What Do We Look for
During an Eye Exam?
Every eye exam begins with a conversation about you. By getting to know your history, we can monitor your eyes for possible signs of inherited diseases or illnesses. This conversation also gives us unique insight into your particular eye care needs, like your lifestyle or workplace needs.
Your eyesight is always checked during an eye exam, and your prescription is updated so you can continue to enjoy crystal clear vision. While this test includes an eye chart, we also measure your corneal curvature. The cornea determines how the light entering your eyes bends (refracts) to reach the retina. We measure your cornea, record your vision, and recommend the best options available.
An eye exam also includes a test for binocular vision and an assessment of the strength of your eye muscles to ensure your eyes are working as a team. Eye teaming is essential for ensuring the 2 separate images your eyes see are successfully fused into one understandable image for your brain.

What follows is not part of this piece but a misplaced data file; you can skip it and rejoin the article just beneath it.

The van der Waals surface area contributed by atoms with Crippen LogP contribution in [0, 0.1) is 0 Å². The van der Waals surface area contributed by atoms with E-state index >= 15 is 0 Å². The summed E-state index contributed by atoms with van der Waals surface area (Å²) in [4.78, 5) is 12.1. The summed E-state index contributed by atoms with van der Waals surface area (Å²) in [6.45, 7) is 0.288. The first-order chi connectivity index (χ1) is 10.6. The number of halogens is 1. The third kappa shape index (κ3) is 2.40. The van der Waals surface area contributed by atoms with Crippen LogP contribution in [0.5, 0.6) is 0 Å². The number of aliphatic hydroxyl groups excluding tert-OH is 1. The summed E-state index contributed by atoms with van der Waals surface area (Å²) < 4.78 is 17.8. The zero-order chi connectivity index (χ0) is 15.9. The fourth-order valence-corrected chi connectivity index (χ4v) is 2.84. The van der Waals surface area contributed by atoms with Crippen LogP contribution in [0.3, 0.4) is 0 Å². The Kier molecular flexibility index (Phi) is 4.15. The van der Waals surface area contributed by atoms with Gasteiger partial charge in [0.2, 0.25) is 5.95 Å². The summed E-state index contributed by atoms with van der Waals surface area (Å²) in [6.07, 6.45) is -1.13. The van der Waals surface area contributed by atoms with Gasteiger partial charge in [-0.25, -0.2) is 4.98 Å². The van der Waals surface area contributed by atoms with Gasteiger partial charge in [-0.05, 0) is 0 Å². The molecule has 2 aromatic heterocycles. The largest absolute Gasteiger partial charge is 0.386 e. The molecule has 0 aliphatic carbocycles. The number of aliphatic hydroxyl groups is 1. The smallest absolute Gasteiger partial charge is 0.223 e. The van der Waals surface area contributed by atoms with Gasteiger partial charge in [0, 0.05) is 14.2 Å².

The Aging Eye
Some common eye conditions and diseases we look for in older eyes include:
- Presbyopia: A refractive error that nearly everyone develops. Presbyopia occurs when the eye’s lens loses its flexibility, making it difficult to focus on nearby objects.
- Age-Related Macular Degeneration (AMD): An eye disease that occurs when the eye’s macula degrades with age, leading to central vision loss.
- Cataracts: The clouding of the eye’s natural lens that commonly occurs with age. Nearly half of all Americans over 80 have or had cataracts.
- Dry Eyes: An eye condition that develops when there’s a lack of tear production or tears of poor quality. Dry eyes can occur as part of the aging process.
- Glaucoma: A group of eye diseases associated with damage to the optic nerve. It can develop at any age but is more common in older adults. It’s also one of the leading causes of blindness in those over 60.